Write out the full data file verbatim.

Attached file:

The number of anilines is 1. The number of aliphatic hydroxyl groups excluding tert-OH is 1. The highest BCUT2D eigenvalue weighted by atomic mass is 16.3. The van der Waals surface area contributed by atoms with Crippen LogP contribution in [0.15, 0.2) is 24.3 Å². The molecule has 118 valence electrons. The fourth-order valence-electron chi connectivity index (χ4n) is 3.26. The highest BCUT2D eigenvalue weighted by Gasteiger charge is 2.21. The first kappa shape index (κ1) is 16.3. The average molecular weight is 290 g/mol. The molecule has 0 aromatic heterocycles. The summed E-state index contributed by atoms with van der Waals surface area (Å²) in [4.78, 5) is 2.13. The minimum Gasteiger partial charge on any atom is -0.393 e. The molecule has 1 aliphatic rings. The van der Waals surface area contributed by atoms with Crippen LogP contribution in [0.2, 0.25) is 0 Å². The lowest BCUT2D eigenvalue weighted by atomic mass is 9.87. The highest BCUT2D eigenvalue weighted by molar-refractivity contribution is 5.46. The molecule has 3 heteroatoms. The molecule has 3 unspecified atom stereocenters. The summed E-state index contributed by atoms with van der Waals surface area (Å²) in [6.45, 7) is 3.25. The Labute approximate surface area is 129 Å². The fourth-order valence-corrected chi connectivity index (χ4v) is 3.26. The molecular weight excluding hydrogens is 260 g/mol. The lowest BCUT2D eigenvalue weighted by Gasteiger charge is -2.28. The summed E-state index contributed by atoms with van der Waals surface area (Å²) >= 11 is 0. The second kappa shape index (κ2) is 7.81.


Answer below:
The number of anilines is 1. The number of aliphatic hydroxyl groups excluding tert-OH is 1. The highest BCUT2D eigenvalue weighted by atomic mass is 16.3. The van der Waals surface area contributed by atoms with Crippen LogP contribution in [0.15, 0.2) is 24.3 Å². The molecule has 118 valence electrons. The fourth-order valence-electron chi connectivity index (χ4n) is 3.26. The highest BCUT2D eigenvalue weighted by Gasteiger charge is 2.21. The first kappa shape index (κ1) is 16.3. The average molecular weight is 290 g/mol. The molecule has 0 aromatic heterocycles. The summed E-state index contributed by atoms with van der Waals surface area (Å²) in [4.78, 5) is 2.13. The minimum Gasteiger partial charge on any atom is -0.393 e. The molecule has 1 aliphatic rings. The van der Waals surface area contributed by atoms with Crippen LogP contribution in [0.2, 0.25) is 0 Å². The lowest BCUT2D eigenvalue weighted by atomic mass is 9.87. The highest BCUT2D eigenvalue weighted by molar-refractivity contribution is 5.46. The molecule has 3 heteroatoms. The molecule has 3 unspecified atom stereocenters. The summed E-state index contributed by atoms with van der Waals surface area (Å²) in [6.45, 7) is 3.25. The Labute approximate surface area is 129 Å². The fourth-order valence-corrected chi connectivity index (χ4v) is 3.26. The molecular weight excluding hydrogens is 260 g/mol. The lowest BCUT2D eigenvalue weighted by Gasteiger charge is -2.28. The summed E-state index contributed by atoms with van der Waals surface area (Å²) >= 11 is 0. The second kappa shape index (κ2) is 7.81.